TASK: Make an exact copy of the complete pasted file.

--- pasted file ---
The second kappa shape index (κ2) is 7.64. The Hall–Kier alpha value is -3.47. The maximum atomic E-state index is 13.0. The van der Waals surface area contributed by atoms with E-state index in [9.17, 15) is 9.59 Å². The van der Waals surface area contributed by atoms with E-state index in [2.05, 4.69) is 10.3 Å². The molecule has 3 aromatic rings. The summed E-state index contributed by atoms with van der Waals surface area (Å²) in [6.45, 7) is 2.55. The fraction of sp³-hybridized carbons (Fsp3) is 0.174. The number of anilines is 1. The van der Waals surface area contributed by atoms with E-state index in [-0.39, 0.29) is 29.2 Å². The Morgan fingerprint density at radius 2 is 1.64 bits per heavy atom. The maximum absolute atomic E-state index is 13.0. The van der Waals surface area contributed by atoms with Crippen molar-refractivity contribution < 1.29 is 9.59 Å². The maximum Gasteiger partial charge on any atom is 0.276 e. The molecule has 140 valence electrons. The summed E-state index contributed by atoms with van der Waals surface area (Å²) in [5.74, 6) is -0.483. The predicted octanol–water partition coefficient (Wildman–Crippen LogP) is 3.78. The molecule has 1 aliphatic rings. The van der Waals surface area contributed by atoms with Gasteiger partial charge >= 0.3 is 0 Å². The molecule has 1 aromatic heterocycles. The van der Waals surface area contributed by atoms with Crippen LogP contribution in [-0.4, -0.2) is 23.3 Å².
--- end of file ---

The second kappa shape index (κ2) is 7.64. The Hall–Kier alpha value is -3.47. The maximum atomic E-state index is 13.0. The van der Waals surface area contributed by atoms with E-state index in [9.17, 15) is 9.59 Å². The van der Waals surface area contributed by atoms with E-state index in [2.05, 4.69) is 10.3 Å². The molecule has 3 aromatic rings. The summed E-state index contributed by atoms with van der Waals surface area (Å²) in [6.45, 7) is 2.55. The fraction of sp³-hybridized carbons (Fsp3) is 0.174. The number of anilines is 1. The van der Waals surface area contributed by atoms with E-state index in [-0.39, 0.29) is 29.2 Å². The Morgan fingerprint density at radius 2 is 1.64 bits per heavy atom. The maximum absolute atomic E-state index is 13.0. The van der Waals surface area contributed by atoms with Crippen molar-refractivity contribution < 1.29 is 9.59 Å². The maximum Gasteiger partial charge on any atom is 0.276 e. The molecule has 140 valence electrons. The summed E-state index contributed by atoms with van der Waals surface area (Å²) in [5.74, 6) is -0.483. The predicted octanol–water partition coefficient (Wildman–Crippen LogP) is 3.78. The molecule has 1 aliphatic rings. The van der Waals surface area contributed by atoms with Gasteiger partial charge >= 0.3 is 0 Å². The molecule has 1 aromatic heterocycles. The van der Waals surface area contributed by atoms with Crippen LogP contribution in [-0.4, -0.2) is 23.3 Å².